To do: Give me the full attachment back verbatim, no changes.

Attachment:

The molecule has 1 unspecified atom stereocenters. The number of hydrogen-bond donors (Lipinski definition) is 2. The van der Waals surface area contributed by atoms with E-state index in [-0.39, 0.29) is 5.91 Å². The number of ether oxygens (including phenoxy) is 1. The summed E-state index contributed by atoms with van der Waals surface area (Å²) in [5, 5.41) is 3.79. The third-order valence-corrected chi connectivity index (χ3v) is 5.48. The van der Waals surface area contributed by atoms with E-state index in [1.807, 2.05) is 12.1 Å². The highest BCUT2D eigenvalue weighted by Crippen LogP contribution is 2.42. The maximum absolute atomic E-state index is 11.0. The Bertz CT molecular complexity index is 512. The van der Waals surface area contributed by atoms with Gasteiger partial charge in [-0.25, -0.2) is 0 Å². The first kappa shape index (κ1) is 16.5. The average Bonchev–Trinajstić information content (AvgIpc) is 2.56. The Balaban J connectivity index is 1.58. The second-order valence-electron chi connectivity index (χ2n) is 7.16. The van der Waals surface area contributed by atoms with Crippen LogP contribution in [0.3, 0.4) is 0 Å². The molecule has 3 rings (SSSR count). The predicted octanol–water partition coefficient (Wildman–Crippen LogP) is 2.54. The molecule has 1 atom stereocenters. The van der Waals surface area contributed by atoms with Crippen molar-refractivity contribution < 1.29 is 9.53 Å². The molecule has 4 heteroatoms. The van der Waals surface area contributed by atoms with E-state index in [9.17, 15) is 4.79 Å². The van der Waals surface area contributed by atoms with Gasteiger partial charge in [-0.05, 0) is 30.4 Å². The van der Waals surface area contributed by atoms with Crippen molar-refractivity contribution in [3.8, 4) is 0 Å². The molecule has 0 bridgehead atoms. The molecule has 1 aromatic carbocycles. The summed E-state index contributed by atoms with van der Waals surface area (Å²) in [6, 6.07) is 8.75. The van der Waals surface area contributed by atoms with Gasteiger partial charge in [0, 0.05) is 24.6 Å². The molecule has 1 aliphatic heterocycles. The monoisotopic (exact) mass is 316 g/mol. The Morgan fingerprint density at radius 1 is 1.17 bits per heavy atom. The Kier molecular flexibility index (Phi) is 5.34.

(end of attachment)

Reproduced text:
The molecule has 1 unspecified atom stereocenters. The number of hydrogen-bond donors (Lipinski definition) is 2. The van der Waals surface area contributed by atoms with E-state index in [-0.39, 0.29) is 5.91 Å². The number of ether oxygens (including phenoxy) is 1. The summed E-state index contributed by atoms with van der Waals surface area (Å²) in [5, 5.41) is 3.79. The third-order valence-corrected chi connectivity index (χ3v) is 5.48. The van der Waals surface area contributed by atoms with E-state index in [1.807, 2.05) is 12.1 Å². The highest BCUT2D eigenvalue weighted by Crippen LogP contribution is 2.42. The maximum absolute atomic E-state index is 11.0. The Bertz CT molecular complexity index is 512. The van der Waals surface area contributed by atoms with Gasteiger partial charge in [-0.25, -0.2) is 0 Å². The first kappa shape index (κ1) is 16.5. The average Bonchev–Trinajstić information content (AvgIpc) is 2.56. The Balaban J connectivity index is 1.58. The second-order valence-electron chi connectivity index (χ2n) is 7.16. The van der Waals surface area contributed by atoms with Crippen LogP contribution in [0.3, 0.4) is 0 Å². The molecule has 3 rings (SSSR count). The predicted octanol–water partition coefficient (Wildman–Crippen LogP) is 2.54. The molecule has 1 atom stereocenters. The van der Waals surface area contributed by atoms with Crippen molar-refractivity contribution < 1.29 is 9.53 Å². The molecule has 4 heteroatoms. The van der Waals surface area contributed by atoms with E-state index in [9.17, 15) is 4.79 Å². The van der Waals surface area contributed by atoms with Gasteiger partial charge in [-0.05, 0) is 30.4 Å². The van der Waals surface area contributed by atoms with Crippen molar-refractivity contribution in [3.8, 4) is 0 Å². The molecule has 0 bridgehead atoms. The molecule has 1 aromatic carbocycles. The summed E-state index contributed by atoms with van der Waals surface area (Å²) in [6, 6.07) is 8.75. The van der Waals surface area contributed by atoms with Gasteiger partial charge in [0, 0.05) is 24.6 Å². The molecule has 1 aliphatic heterocycles. The monoisotopic (exact) mass is 316 g/mol. The Morgan fingerprint density at radius 1 is 1.17 bits per heavy atom. The Kier molecular flexibility index (Phi) is 5.34.